In July 1984 Stack’s once again, as we had since 1979, joined with joined with Rarcoa, Paramount and Superior to offer our popular "Apostrophe" auction, in this case Auction ’84. As previously this event had a wealth of choice, rare and important coins, 500 lots from each company. The sale included 1802 and 1803 Proof silver dollars, 1884 and 1885 trade dollar Proofs, early Proof sets from the 1860s and more, early U.S. gold in mostly Mint State, an 1838-O half dollar, an 1800 Stella and an 1855 Round Kellogg $50 gold, just to mention some of the highlights.
Our September public auction featured a comprehensive offering that combined the collections Dr. George Kosko and Thomas A. Bergin, as well as duplicates from the Yale University Collections. It brought to auction all denominations of. U.S. coins from the half cent to the $20 double eagle, mostly in Choice Mint State and Proof condition. It was another Stack’s sale that presented "something for everyone," which always attracted bidders in the thousands.
We had two very important consignments for our October 1984 auction and we decided to issue two separate catalogs: The Bartle Family Collection and the Richard Picker Collection. Having two catalogs allowed us to commemorate the endeavors of these collectors, both of whom had passed away before the sale of their coins. The Bartle Collection was a comprehensive offering of United States coins, from the half cent to the $20 gold, very complete and with many highlights. Similar to other comprehensive offerings like this, it attracted almost record-breaking attendance and very large quantities of bid sheets. Of particular note in the Bartle Collection were complete sets of Indian $2.50 and $5 gold, a complete set of Indian Head $10 gold (including both varieties of 1907 and the extremely rare 1933) all in outstanding condition. The sale also had an outstanding group of Morgan dollars and a lot of type coins, which were always popular and in demand. It took three sessions to sell the Bartle Family Collection.
Our separate catalog for the Richard Picker Collection was focused on colonial and early American coins. Richard Picker was a very close friend of both Norman and me. We all met just after World War II and as time went on, he also became good friends with Larry after Larry joined the business full time in the 1970s. In the beginning Richard earned his money by owning and servicing vending machines, and he was simply a collector, enamored with our country’s early issues. He studied a lot and made many friends among the famous collectors of this historic series. His love for colonial coins led him to trading and dealing with collectors of similar issues, later becoming a full-time specialist in this fascinating area of numismatics. Since the New York area had over nine coin clubs and the ANS museum, he attended all meetings to learn more from the specialists, and started to buy and sell to many collectors. He provided collectors such as Bareford, Roper and many others with guidance as how to build a meaningful collection. Richard actually lived in the same town that Norman and I lived in with our families, and our friendship grew all the years we knew him. When we need an opinion or cataloging help Richard was there to help us. He was sorely missed when he passed away, a year before this sale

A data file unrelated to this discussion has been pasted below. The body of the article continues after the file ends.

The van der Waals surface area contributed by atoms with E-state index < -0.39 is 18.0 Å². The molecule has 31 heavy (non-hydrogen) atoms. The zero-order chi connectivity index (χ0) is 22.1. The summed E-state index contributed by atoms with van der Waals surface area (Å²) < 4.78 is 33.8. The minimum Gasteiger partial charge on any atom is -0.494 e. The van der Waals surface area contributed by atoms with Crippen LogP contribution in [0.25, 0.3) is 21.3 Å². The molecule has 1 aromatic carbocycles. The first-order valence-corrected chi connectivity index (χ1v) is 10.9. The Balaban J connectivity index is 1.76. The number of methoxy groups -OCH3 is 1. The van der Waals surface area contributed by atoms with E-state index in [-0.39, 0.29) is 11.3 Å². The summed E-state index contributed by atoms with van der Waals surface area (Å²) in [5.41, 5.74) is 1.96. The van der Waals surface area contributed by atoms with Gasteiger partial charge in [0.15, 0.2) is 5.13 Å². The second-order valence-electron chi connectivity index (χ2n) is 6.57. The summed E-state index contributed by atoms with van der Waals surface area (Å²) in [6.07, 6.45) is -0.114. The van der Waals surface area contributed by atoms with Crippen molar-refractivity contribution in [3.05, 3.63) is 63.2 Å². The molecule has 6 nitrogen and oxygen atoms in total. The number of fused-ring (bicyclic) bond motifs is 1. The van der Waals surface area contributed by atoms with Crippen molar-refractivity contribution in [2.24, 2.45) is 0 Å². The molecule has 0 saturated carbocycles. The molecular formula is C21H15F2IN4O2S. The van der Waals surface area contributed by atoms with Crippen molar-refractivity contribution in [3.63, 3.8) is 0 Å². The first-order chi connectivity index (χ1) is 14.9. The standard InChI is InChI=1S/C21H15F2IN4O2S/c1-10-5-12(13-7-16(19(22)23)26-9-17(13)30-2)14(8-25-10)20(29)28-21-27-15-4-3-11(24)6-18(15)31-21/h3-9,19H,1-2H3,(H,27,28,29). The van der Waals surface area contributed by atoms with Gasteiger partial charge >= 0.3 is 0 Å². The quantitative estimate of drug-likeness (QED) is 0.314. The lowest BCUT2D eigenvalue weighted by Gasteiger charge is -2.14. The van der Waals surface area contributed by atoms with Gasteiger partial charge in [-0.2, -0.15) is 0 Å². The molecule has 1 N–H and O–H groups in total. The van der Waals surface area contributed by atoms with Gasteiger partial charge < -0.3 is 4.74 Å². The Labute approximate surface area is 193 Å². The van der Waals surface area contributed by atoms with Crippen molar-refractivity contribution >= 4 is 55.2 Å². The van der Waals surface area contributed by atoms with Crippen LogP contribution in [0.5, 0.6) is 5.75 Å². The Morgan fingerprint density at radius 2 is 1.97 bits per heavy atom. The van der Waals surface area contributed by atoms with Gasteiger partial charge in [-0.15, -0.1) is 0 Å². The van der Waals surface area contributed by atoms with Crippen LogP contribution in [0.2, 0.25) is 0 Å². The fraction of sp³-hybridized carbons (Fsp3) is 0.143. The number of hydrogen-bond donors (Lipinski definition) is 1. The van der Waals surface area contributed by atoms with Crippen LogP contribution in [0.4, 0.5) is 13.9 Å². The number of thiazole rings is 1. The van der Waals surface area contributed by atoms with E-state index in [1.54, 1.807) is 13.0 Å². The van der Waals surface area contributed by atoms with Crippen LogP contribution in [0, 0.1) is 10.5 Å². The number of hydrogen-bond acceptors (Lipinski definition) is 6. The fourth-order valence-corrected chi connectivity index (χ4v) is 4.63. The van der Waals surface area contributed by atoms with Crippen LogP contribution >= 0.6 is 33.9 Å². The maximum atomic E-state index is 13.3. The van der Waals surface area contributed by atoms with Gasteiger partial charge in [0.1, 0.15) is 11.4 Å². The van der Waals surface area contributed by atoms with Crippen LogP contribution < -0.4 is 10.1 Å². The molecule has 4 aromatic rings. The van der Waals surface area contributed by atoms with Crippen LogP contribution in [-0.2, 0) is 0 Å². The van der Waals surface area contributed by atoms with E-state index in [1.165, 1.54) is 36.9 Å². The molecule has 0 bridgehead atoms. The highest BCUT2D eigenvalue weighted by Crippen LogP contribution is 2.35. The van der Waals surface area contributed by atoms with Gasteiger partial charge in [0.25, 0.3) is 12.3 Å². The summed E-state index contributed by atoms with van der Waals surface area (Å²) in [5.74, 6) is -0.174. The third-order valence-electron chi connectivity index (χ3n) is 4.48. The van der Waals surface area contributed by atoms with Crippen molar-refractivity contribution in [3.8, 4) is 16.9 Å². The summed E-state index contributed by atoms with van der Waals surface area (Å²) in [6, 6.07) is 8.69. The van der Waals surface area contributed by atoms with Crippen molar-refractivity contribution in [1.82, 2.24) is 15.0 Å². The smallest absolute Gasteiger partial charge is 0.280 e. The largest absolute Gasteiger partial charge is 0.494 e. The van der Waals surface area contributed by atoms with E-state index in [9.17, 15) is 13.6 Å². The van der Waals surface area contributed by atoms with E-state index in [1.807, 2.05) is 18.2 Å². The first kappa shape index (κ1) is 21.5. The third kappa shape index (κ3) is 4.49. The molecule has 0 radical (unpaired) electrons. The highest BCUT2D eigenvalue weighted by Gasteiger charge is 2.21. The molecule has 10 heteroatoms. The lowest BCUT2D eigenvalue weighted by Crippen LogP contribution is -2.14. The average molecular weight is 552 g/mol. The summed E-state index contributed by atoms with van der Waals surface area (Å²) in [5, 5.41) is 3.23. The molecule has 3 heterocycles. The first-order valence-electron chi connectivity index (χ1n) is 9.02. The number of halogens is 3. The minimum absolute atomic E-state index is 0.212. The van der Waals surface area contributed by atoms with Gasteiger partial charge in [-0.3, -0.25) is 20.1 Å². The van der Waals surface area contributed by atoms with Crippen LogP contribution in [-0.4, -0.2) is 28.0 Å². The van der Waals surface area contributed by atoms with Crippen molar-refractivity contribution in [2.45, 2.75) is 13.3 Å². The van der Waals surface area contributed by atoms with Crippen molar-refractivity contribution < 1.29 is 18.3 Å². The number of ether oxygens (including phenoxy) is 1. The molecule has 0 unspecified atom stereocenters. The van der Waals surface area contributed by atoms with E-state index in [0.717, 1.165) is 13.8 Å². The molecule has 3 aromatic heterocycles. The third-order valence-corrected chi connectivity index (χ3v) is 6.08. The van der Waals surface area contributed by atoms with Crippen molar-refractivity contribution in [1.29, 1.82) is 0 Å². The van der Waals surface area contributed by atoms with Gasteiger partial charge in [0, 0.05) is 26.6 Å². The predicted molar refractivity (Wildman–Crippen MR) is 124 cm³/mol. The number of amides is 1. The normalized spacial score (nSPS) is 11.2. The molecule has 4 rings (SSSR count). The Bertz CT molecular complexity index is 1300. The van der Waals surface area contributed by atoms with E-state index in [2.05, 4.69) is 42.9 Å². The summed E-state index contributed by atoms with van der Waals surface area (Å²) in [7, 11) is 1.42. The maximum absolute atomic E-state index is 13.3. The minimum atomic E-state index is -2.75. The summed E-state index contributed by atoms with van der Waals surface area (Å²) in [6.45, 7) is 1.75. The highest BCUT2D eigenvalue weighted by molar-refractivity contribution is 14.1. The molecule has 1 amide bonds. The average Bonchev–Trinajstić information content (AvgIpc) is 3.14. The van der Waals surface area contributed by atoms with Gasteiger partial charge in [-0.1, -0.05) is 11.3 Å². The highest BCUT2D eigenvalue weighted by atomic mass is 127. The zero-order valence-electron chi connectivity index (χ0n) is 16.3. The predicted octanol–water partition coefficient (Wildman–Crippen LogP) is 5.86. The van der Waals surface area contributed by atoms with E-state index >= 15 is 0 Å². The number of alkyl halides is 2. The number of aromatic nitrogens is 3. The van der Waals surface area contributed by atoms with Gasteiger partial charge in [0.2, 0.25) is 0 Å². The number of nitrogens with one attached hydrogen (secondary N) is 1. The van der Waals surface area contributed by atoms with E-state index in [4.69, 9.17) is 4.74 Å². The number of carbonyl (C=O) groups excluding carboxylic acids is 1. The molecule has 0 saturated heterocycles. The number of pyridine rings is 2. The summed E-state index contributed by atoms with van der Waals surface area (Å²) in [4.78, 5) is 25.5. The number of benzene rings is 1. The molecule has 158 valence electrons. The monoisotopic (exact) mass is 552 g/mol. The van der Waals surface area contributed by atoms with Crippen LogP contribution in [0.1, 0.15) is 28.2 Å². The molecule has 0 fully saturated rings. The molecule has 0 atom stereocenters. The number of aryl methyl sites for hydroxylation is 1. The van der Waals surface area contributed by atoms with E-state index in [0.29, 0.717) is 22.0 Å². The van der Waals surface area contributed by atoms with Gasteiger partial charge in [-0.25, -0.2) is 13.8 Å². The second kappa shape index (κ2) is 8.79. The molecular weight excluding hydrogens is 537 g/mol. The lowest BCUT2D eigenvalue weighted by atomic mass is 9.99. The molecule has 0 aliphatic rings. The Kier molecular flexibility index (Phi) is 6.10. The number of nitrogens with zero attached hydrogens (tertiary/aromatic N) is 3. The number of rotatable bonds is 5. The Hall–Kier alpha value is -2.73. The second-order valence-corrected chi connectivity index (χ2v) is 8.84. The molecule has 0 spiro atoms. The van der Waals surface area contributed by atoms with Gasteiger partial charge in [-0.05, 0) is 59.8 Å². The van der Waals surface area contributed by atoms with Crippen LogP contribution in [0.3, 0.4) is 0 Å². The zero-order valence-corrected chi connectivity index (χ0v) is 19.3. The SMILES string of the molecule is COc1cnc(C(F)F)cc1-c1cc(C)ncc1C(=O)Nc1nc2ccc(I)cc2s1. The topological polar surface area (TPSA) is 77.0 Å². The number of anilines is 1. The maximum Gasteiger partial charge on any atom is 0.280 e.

The Picker Collection was only 326 pieces, but among them were a number of rarities and almost impossible-to-find examples. These included a Sommer Island shilling, a New England shilling, 45 Massachusetts silver coins, a Lord Baltimore piece, a Mark Newby farthing, Higley coinage, Chalmers coins, and three Continental dollars. There were also comprehensive collections of New Jersey, Connecticut, and Vermont coppers, Albany Church pennies, Fugio cents, and 28 different Washington pieces (including the Roman Head and "Born Virginia", to mention just two). Though not as large as the Roper Collection a year earlier, it was a splendid assemblage that brought many specialists to the Stack’s sale.
We closed out 1984 in December with a group of specialty collections of United States, foreign and ancient coins that had been formed by Dr. Constantine Generales, Harry H. Trackman, and duplicates from the Floyd T. Starr Collection. These collections were combined in a single catalog and the sale appealed to a large number of collectors as it covered so many areas of numismatics.
The story of Stack’s in 1984 relates how broad and specialized Stack’s could be as we served all our clients’ needs as they built their collections. Markets change and interests vary, but by having a wide range of expertise and offering a wide panorama of items and services, Stack’s found that our friends and clients responded by returning to us when they wanted to buy or sell coins or consign their collections to auction.